One of my favorite stories in mythology is that of Njord and Skadi, the Norse newlyweds whose meeting and marriage could rival the best of today’s dating and romance reality shows. I first took notice of their story when I was in the process of divorce in 2021, and the strange circumstances of their ill-fated relationship intrigued me: From the beginning, Njord and Skadi were doomed to fail. After all, Skadi had wanted to marry one of the other gods instead of Njord, plus they could not agree on perhaps the most important decision of their marriage, where they would live. Readers and scholars today differ on whether the couple simply stayed married and lived apart or if theirs became a story of divine divorce. But ultimately, the two parted ways. And that’s where my imagination took effect as a writer, founded on a question: What if Skadi had stayed?

Off on the wrong foot

Before we go any further, it’s worth understanding the backdrop of the marriage. Skadi was a jötunn, or giantess, whose father was killed by the gods. Entering the land of the gods to seek vengeance, she received several consolations, including a husband from among the gods. They gave her the ability to choose from among them—with a catch. She’d have to make her pick by seeing only their feet. Now, Skadi had had her eyes on Balder, the most handsome of the gods. It’d be easy to recognize him by his feet, Skadi thought. But she was mistaken, and found herself the bride of Njord.

The newlyweds didn’t get off on the best start, and to make matters worse, they couldn’t agree where to live. But in a sort of trial or truce, the two agreed to spend nine nights in Njord’s seaside home and nine nights in Skadi’s mountain hall. After all, Njord was the god of wind and waters and “patron saint” of sailors and fishermen. And Skadi, now assuming an identity as a goddess by marriage, was considered “goddess” of winter and skiing. But by the time the 18 days were up, the two were convinced that they simply could not abide the other’s abode.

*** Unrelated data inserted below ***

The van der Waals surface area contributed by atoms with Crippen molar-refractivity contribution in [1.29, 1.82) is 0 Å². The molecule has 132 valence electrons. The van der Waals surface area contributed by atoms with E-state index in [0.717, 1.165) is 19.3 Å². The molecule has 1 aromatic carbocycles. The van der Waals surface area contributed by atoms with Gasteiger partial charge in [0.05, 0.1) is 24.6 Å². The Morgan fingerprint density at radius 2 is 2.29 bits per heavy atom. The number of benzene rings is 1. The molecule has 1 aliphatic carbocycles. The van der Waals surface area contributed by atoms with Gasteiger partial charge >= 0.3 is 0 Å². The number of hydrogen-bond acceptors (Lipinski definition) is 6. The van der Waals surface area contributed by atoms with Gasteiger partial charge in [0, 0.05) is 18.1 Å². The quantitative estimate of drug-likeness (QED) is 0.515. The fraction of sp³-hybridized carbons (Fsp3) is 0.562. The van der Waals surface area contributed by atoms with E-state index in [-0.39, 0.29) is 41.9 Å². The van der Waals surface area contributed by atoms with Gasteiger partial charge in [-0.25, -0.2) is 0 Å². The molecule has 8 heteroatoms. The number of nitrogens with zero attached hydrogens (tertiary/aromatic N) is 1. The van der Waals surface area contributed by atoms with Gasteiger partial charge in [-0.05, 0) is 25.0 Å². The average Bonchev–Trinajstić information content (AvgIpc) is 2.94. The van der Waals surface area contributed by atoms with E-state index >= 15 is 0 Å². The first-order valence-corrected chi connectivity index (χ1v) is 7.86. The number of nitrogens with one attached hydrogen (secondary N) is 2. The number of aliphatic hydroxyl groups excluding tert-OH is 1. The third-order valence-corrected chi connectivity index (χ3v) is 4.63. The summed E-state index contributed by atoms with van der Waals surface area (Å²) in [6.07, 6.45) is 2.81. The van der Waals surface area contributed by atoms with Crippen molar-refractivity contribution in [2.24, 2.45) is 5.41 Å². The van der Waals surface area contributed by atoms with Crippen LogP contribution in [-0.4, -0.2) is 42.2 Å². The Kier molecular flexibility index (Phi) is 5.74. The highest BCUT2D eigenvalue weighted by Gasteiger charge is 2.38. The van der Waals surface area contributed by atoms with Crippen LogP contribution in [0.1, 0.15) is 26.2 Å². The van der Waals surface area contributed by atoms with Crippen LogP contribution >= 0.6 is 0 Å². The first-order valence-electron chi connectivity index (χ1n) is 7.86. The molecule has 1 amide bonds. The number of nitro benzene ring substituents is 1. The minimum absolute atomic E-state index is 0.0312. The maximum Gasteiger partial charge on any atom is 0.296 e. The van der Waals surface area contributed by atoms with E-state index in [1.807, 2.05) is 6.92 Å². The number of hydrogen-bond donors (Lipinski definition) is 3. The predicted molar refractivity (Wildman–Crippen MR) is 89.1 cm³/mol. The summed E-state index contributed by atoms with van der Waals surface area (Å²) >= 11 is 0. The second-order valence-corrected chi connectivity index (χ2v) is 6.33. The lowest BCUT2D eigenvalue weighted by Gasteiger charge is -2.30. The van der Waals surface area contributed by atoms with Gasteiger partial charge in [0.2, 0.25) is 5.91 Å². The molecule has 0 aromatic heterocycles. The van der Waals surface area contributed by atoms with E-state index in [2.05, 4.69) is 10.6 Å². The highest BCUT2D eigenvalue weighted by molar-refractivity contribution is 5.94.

Njord and Skadi

Family drama

When I read Skadi’s story, I find myself asking many questions and wondering about context that doesn’t exist. Much was likely lost when the myths were written down around the arrival of Christianity to the region. However, I pulled the following from my reading: 

  • Skadi appears to have a good relationship with her father, Thiazzi. Her mother isn’t present, and likely hasn’t ever been, given the lack of her mention.
  • When Thiazzi is killed by the Aesir, Skadi rages. She puts on her armor and seeks out the gods to start a war. So, we know she’s fiery and strong (and probably tends to act impulsively). 
  • Despite her anger and grief, she agrees to a truce with the gods. Her moods may be a powerful force, but she can also be reasoned with.
    • One consolation: The gods send Thiazzi’s eyes into the sky to become part of the Gemini constellation. Skadi has something to remember her father by.Another: She is so sad and lonesome that she believes she will never laugh again. But the gods must make her! The trickster Loki manages to make her laugh (in one very strange scene).
    • Finally: The gods will grant Skadi one of their own as a husband. She has her eyes on the dreamy Balder, the most handsome of the single gods. But in an arrangement that sounds like a Viking predecessor to today’s dating and marriage reality TV shows, she chooses the wrong feet and weds Njord instead.
  • Skadi gets the title “pure bride of the gods” and a rank as a goddess, despite being a jötunn. She allows herself to marry Njord and to become part of his community among the gods.
  • After the failed marriage, Skadi returns to the mountains where we can assume she has inherited her father’s great hall.